Joy, respect as Mondragon ends quest
No sooner had the final whistle blown than Faryd Mondragon was down on his knees. Even with the world's TV cameras zooming in, the then-27-year-old goalkeeper could hold back no longer. Head in his hands, he started to cry.
Goals from England's Darren Anderton and David Beckham in Colombia's final group game had sent the South Americans tumbling out of the 1998 World Cup in the first round.
Mondragon was inconsolable. He had been the star performer as an aging Colombia, led by 36-year-old talisman Carlos Valderrama, marked their last appearance at a World Cup finals with an insipid display.
But 16 years later, the unthinkable happened. With Colombia marching to a crushing 4-1 win over Japan in their final group game, the 43-year-old made World Cup history.
For 20 years, Cameroon's Roger Milla had held the tournament's record as the oldest player to ever appear at a finals. But with just six minutes left on the clock in Cuiaba and with Colombia's place as Group C winners sealed, coach Jose Pekerman beckoned for the veteran keeper to enter the field.
In a crescendo of joy, emotion and pride, Mondragon took the gloves from Colombia custodian David Ospina and slotted between the goals.
The clamber for Mondragon's inclusion had rippled around the Arena Pantanal only minutes before with chants of "Fayrd, Faryd, Faryd." But the realisation of that demand lifted the roof on a stadium again swamped in yellow Colombian jerseys.
Even the Japanese journalists, drowned in sorrow at seeing their side limp out of the tournament as Group C's bottom side, took to their feet in appreciation.
It may have been a symbolic gesture from Pekerman in fulfilling Mondragon's most special night, but few could argue he didn't deserve it.
Only three days before, he had celebrated his 43rd birthday trapped in the confines of Colombia's training ground on the outskirts of Sao Paulo. It was perhaps the fitting setting for a man who has spent almost his entire adult life as a professional footballer.
Having made his debut for Colombian side Deportivo Cali in 1990 in a 1-0 win against Santa Fe in Bogota, Mondragon played the next 24 years in seven countries before returning home to Colombia two years ago to pull the curtain down on a glorious career.
His early career showed rich promise, but after moves to Santa Fe, Real Cartagena, Paraguayan side Cerro Porteno and Argentinos Juniors, it was at Independiente in Buenos Aires where he began to make his name.
To this day, El Turco is considered the best foreigner goalkeeper to ever play for the club, and his startling performances won him a move to Europe, where he would really leave his mark.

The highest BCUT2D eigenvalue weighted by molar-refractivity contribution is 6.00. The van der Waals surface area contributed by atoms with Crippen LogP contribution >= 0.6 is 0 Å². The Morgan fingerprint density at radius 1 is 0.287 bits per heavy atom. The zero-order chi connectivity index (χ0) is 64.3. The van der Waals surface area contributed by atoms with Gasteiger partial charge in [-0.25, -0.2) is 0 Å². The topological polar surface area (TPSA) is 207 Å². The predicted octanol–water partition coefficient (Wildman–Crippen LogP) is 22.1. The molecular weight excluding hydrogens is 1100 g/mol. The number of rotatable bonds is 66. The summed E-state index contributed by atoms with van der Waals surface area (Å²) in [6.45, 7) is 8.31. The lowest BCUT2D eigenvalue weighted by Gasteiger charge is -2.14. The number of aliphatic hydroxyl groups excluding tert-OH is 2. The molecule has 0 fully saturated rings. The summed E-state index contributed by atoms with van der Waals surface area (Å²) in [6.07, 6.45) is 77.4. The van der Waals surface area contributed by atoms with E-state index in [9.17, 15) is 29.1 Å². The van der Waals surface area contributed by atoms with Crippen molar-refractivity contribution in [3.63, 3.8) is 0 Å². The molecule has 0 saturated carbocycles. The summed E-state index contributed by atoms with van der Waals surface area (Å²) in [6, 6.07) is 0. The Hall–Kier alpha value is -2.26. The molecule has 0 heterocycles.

Spells in Spain and France didn't really work out and it was while at Real Zaragoza that he hit the bottom, admitting he almost packed football in for good.
"I wasn't playing well and the fans didn't like me," Mondragon recalls in an interview with Colombian journalist Mauricio Silva. "I locked myself in my room, turned off the lights and really doubted myself. There was even a moment when I considered accepting one of the many offers I had had to become a model."
The catwalk's loss was Galatasaray's gain, and in a six-year spell playing in Turkey, Mondragon sealed his place as club legend. His performances in the domestic league and in the Istanbul side's Champions League campaign were his finest years, but in an interview I did with him last year he admitted it was during this time that brought him his biggest regret.
"I've played everywhere but I always wanted to be in the Premier League," Mondragon confessed over an ice-pop at Cali's training ground.
"I almost signed for Liverpool [in 1994] but on the day I landed at the airport, manager Gerard Houllier was sacked."
The deal fell through and in 2007 Mondragon shuttled off to Cologne in the German second division, where he played a key role in their promotion campaign. Even back then and well into his thirties, the records kept falling. In keeping 10 straight clean sheets for Cologne, he beat German great Oliver Kahn's run for the most shutouts in the Bundesliga.
A move to the United States with the Philadelphia Union followed before he returned to his hometown club Cali in 2012 to complete a cycle of more than two decades.
It was meant to be the final chapter of his career -- the slump into retirement with the club that had provided him with his big chance.
But a call from Colombia coach Jose Pekerman in August 2012 provided Faryd with his final swan song. Having appeared as an unused sub on Colombia's 1994 World Cup squad and as the country's No. 1 in 1998, he was now brought back into the national team fold.
In his first two qualifiers in charge Pekerman had seen his young side shorn of leaders and experience. Faryd would be the bridge between Colombia's last golden generation and the new one.
For the rest of qualifying Mondragon would be there, offering advice, working the changing room and imparting his many years of experience playing at the highest level to Colombia's rising tide of talent.
One of the most under-played parts of Pekerman's extraordinary impact has been in the small details the wily coach has introduced, worked on and perfected in his two years in charge.
"These are human beings and we have to look after that side of affairs," Pekerman said just last week. "We have to really make sure everyone is OK."
Mondragon played a key role in the silent but vital development of the squad and Colombia's rise to international football's top level once again.
"This achievement is not about me," Mondragon said post-match, having had time to wipe away the tears of joy at the final whistle. "This is for Colombian football and all those who have supported me throughout my career."